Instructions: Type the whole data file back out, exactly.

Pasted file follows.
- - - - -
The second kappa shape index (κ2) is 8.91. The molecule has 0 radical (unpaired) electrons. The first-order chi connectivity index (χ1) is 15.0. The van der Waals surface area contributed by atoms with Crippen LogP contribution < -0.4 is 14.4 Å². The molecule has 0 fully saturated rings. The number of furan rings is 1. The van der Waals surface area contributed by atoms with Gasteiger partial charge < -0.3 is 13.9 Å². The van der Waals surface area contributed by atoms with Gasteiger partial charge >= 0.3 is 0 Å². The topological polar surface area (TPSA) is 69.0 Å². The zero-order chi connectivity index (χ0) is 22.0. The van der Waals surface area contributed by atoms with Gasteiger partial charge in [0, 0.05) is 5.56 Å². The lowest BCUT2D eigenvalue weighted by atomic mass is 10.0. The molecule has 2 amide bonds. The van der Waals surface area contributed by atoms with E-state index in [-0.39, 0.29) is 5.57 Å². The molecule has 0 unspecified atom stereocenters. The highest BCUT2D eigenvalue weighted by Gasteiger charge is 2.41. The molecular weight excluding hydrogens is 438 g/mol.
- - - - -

The second kappa shape index (κ2) is 8.91. The molecule has 0 radical (unpaired) electrons. The first-order chi connectivity index (χ1) is 15.0. The van der Waals surface area contributed by atoms with Crippen LogP contribution < -0.4 is 14.4 Å². The molecule has 0 fully saturated rings. The number of furan rings is 1. The van der Waals surface area contributed by atoms with Gasteiger partial charge < -0.3 is 13.9 Å². The van der Waals surface area contributed by atoms with Gasteiger partial charge >= 0.3 is 0 Å². The topological polar surface area (TPSA) is 69.0 Å². The zero-order chi connectivity index (χ0) is 22.0. The van der Waals surface area contributed by atoms with Gasteiger partial charge in [0, 0.05) is 5.56 Å². The lowest BCUT2D eigenvalue weighted by atomic mass is 10.0. The molecule has 2 amide bonds. The van der Waals surface area contributed by atoms with E-state index in [-0.39, 0.29) is 5.57 Å². The molecule has 0 unspecified atom stereocenters. The highest BCUT2D eigenvalue weighted by Gasteiger charge is 2.41. The molecular weight excluding hydrogens is 438 g/mol.